While Sampson Dahl’s ex-girlfriend thought the old laundromat she was considering as a potential new apartment was “disgusting,” she saw the potential for a great live-work space. She moved out a month later. “I don’t think a space should be a perfect representation of what we expect a simple mind to look like,” Dahl tells CNBC Make It. “I think a space should be an imperfect representation of the people who are in it at that moment of life. their lives.”
The 27-year-old production designer is no stranger to living in commercial spaces; He used to live in a warehouse in Chicago, so he knew that when he went apartment hunting he wanted to repeat that experience. “I like the freedom of a commercial space, although there are definitely less tenant rights,” he said. “Somewhat feels more ethical about moving into a vacant store that has been sitting empty for years than renting an apartment in a residential neighborhood you’re unfamiliar with.”
Dahl found the old laundromat in Maspeth, Queens, on an online forum in 2019 and has been living there ever since. Dahl found the old laundromat in Maspeth, Queens, on an online forum in 2019. The laundromat has been out of business since 2005.
When she first moved in in March 2019, the rent was $1750 and she paid two months’ rent in advance and a security deposit of $875. In 2021, her rent went up to $1850 and on average she pays $120 for electricity and $60 for internet. Dahl is in production design, and one of the perks of the job is access to a lot of free furniture after projects are done, which he uses to decorate the space.
“This space leaves some [mis] hoarding trends, but I try to be as decorative as possible,” says Dahl. “While most of the stuff is technically junk, and a lot of it was free, I try to select in whatever way is most comfortable for me.”
For Dahl, his favorite part of living in the old laundromat is the sense of community he gets from his neighbors because it reminds him of his childhood. The 27-year-old grew up in a Texas commune that he described as “not a cult.” [sino] a non-profit humanitarian organization that did disaster relief and helped the homeless.” “I think that really shaped this kind of open door policy that had and sustained my adult life. This is how we always suffer my mom, ”she says.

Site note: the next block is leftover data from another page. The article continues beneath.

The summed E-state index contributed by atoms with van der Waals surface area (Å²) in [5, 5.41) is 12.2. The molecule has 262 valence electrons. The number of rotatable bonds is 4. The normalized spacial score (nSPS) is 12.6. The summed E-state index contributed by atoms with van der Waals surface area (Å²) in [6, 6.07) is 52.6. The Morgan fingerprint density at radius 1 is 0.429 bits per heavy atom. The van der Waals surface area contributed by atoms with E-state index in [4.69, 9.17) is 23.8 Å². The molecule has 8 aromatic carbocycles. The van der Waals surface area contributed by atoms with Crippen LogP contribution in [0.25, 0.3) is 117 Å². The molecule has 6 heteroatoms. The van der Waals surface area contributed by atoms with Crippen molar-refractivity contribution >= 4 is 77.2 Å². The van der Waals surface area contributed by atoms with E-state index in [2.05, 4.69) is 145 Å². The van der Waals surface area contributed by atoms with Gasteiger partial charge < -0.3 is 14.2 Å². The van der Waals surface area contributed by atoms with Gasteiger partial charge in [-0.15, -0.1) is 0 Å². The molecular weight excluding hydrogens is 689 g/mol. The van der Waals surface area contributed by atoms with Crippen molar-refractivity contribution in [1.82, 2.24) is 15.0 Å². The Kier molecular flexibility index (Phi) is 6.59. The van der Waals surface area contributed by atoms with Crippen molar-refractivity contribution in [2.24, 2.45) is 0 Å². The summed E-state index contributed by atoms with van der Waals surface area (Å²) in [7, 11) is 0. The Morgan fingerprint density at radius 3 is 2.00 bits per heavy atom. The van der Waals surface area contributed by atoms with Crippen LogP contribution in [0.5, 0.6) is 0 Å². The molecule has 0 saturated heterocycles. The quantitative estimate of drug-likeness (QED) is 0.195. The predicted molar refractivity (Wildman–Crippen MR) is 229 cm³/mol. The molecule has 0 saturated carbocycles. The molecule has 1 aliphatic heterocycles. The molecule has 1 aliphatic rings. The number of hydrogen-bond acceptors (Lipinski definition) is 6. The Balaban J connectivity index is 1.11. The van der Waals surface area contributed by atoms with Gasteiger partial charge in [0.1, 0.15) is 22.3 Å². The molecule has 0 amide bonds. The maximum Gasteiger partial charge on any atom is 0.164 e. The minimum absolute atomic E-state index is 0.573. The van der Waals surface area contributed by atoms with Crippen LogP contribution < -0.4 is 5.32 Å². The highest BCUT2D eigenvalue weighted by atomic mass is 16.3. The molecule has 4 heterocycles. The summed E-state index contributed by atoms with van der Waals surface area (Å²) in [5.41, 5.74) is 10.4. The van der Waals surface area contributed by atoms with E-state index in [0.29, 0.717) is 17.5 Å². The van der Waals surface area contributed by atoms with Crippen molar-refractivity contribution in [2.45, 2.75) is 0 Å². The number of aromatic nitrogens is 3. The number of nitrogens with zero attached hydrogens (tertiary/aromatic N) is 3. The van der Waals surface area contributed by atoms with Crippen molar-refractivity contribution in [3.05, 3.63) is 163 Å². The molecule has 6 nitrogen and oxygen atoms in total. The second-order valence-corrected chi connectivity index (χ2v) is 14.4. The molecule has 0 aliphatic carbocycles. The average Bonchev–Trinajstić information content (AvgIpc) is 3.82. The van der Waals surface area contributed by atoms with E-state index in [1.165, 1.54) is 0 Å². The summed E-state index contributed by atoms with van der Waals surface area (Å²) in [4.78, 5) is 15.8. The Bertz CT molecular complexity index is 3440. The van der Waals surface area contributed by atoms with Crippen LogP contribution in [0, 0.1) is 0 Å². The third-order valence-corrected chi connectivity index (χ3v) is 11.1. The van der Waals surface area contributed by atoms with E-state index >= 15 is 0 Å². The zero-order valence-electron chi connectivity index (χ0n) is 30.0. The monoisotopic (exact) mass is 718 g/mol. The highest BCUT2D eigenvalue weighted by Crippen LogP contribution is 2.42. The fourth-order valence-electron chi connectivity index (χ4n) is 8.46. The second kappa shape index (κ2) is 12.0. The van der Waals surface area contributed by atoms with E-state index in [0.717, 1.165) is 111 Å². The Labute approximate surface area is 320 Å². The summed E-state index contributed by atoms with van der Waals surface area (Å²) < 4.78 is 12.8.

It is by this philosophy that Dahl has managed to make his living space open to others. He even has his fridge and community swing out front. That sense of community has proven essential for Dahl, especially after he was mugged in the neighborhood a couple of months ago. “People take care of me more than I take care of myself, and that’s a real community. I knew the real community when I was a child, and I know it again now, ”he says.
Dahl has the space divided into different areas such as “songwriting” and “piano station” as it is meant to be a place where creatives can come together. Dahl has the space divided into different areas like “songwriting” and “piano station” as it is meant to be a place where creatives can come together. Although Dahl loves the space he created, which also includes a songwriting and organ station, he says he only lives there because it’s what he can afford right now, but hopes to move out and keep it a collaborative studio space. .
“It will simply be an open store for anyone who wants to come in and learn to paint or continue a painting or learn to record a song or continue a song. It’s for beginners and people who already have a passion for what they do,” says Dahl.
“Living in a storefront has taught me wit in a way I have never known before. I really can’t be too picky about what comes my way; I just have to do my best. And that’s the greatest skill I could ask for, I add. “It’s nothing I can teach myself; It’s something you can only learn from life. That is really in line with the philosophy of life that I have.”